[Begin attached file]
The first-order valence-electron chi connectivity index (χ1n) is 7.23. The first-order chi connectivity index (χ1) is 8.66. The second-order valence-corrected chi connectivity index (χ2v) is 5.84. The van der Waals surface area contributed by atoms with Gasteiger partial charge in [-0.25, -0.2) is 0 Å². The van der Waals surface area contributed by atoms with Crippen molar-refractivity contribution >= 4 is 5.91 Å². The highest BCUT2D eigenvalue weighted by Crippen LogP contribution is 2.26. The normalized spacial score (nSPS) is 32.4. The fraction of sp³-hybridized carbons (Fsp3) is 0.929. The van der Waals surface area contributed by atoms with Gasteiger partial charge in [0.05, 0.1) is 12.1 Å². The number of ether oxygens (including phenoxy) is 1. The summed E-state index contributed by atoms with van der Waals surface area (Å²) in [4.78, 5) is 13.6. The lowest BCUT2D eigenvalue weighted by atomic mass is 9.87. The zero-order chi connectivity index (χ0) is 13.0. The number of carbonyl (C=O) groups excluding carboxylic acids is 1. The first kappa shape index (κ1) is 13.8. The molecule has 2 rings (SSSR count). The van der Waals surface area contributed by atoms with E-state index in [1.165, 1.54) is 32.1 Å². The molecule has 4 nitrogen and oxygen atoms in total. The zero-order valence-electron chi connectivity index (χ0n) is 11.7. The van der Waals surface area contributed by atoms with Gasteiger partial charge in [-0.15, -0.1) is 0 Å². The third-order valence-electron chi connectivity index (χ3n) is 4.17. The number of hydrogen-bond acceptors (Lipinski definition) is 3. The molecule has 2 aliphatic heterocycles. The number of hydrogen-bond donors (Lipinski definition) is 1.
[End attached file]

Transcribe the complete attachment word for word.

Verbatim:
The first-order valence-electron chi connectivity index (χ1n) is 7.23. The first-order chi connectivity index (χ1) is 8.66. The second-order valence-corrected chi connectivity index (χ2v) is 5.84. The van der Waals surface area contributed by atoms with Gasteiger partial charge in [-0.25, -0.2) is 0 Å². The van der Waals surface area contributed by atoms with Crippen molar-refractivity contribution >= 4 is 5.91 Å². The highest BCUT2D eigenvalue weighted by Crippen LogP contribution is 2.26. The normalized spacial score (nSPS) is 32.4. The fraction of sp³-hybridized carbons (Fsp3) is 0.929. The van der Waals surface area contributed by atoms with Gasteiger partial charge in [0.05, 0.1) is 12.1 Å². The number of ether oxygens (including phenoxy) is 1. The summed E-state index contributed by atoms with van der Waals surface area (Å²) in [4.78, 5) is 13.6. The lowest BCUT2D eigenvalue weighted by atomic mass is 9.87. The zero-order chi connectivity index (χ0) is 13.0. The number of carbonyl (C=O) groups excluding carboxylic acids is 1. The first kappa shape index (κ1) is 13.8. The molecule has 2 rings (SSSR count). The van der Waals surface area contributed by atoms with E-state index in [1.165, 1.54) is 32.1 Å². The molecule has 4 nitrogen and oxygen atoms in total. The zero-order valence-electron chi connectivity index (χ0n) is 11.7. The van der Waals surface area contributed by atoms with Gasteiger partial charge in [-0.15, -0.1) is 0 Å². The third-order valence-electron chi connectivity index (χ3n) is 4.17. The number of hydrogen-bond acceptors (Lipinski definition) is 3. The molecule has 2 aliphatic heterocycles. The number of hydrogen-bond donors (Lipinski definition) is 1.